Math for Smarty Pants and The I Hate Mathematics! Book, by Marilyn Burns
Full of experiments and puzzles, these two books are part of the Brown Paper Schoolbook series, meant for kids to have fun learning academic subjects on their own.
The Number Devil, by Hans Magnus Enzensberger
The Number Devil visits Robert in his dreams, and gets him thinking about the strangest things! Rutabaga numbers and prima donnas (roots and primes) are just the beginning. Anyone who’d like a gentle introduction to lots of interesting math topics will enjoy this one.
Hannah, Divided, by Adele Griffin Hannah has a special gift for numbers. This sweet, simple story, set in the 1930′s, shows us the world from the point of view of a girl whose eccentricities aren’t noticed much, until she goes to the big city to learn more math.
Carry On, Mr. Bowditch, by Jean Lee Latham
This is a fictionalized account of the life of Nathaniel Bowditch, who loved math but had to leave school when his family needed his help. He was indentured to a ship chandlery for nine years. Although that dashed his hopes of someday going to Harvard to study math, it was the right place to learn the mathematics behind navigation. When he finally went to sea, he invented a new way to “do a lunar,” and spent endless hours correcting errors in the tables used for navigation. Bowditch’s book, American Practical Navigator, first published in 1902, is still regularly updated, and is carried on U.S. naval vessels to this day.
Powers of Ten, by Philip and Phylis Morrison
The first photo shows a couple having a picnic. It’s shot from one meter above them. The next is from 10 meters, then 100. After we’ve traveled to the edge of the universe, we come back to the couple and zoom in, down past the sizes of atoms and electrons. Each page has one large photo, and explanatory text about what can be seen at that level.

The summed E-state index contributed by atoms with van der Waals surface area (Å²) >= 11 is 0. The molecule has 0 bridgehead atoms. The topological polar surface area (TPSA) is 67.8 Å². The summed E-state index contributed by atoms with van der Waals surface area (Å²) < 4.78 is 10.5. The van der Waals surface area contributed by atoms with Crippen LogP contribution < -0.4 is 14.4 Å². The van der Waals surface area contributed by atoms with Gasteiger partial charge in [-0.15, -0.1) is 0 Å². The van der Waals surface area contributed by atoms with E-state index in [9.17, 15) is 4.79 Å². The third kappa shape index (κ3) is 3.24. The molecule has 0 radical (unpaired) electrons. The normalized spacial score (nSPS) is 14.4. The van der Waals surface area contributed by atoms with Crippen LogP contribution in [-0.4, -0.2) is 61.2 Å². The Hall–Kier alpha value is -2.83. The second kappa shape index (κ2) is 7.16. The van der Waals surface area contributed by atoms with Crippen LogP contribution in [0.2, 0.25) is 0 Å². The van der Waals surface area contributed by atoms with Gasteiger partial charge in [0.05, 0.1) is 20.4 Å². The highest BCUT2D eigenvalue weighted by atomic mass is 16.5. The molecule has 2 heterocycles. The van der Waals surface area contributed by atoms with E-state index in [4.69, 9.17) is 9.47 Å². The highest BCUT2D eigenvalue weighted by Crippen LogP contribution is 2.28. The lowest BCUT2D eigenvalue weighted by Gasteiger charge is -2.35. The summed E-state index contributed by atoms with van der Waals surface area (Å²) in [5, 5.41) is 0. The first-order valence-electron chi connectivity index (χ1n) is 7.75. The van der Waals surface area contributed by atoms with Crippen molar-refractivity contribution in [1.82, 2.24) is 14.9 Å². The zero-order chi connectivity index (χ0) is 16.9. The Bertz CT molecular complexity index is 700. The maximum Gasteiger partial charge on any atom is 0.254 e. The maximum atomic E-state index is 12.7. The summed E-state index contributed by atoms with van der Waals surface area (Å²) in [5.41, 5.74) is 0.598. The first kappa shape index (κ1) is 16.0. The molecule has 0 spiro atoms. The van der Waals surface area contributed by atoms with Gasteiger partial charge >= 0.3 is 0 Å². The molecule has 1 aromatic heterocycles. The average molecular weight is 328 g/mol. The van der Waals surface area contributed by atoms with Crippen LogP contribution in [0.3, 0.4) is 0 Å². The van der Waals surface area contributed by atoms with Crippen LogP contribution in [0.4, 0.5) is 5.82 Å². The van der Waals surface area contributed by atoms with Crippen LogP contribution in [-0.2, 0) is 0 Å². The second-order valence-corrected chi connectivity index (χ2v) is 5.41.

How to Count Like a Martian, by Glory St. John
A really good way to understand place value is to work with other number bases. This is a detective story in which the history of other number systems plays a starring role. “Out of the depths of the dark and starry night come the first of the faint and mysterious sounds.” You have just received a message from Mars. The one kind of language that both Martians and Earthlings would understand is numbers. And so you research the number systems that have been used on Earth, hoping that will help you decipher this message. The book proceeds to explain eight different counting systems, including the abacus and the binary numbers of computers. In the process, the concepts of place value (she just calls it place), base, and zero are explored. By the end of the book, you can see that the beeps and bee-beeps of the message you received are just the counting numbers, Martian style.
The Man Who Counted, by Malba Tahan
Written in Brazil, set in the Middle East, these stories follow the adventures of Beremiz, an accomplished mathematical problem-solver. He uses math to settle disputes, solve riddles and mysteries, and entertain his hosts. I loved how it felt like a mathematical version of Arabian Nights.
Math Without Words, by James Tanton
All ages will enjoy the puzzles in this book, which include illustrations of negative numbers, algebra, and more.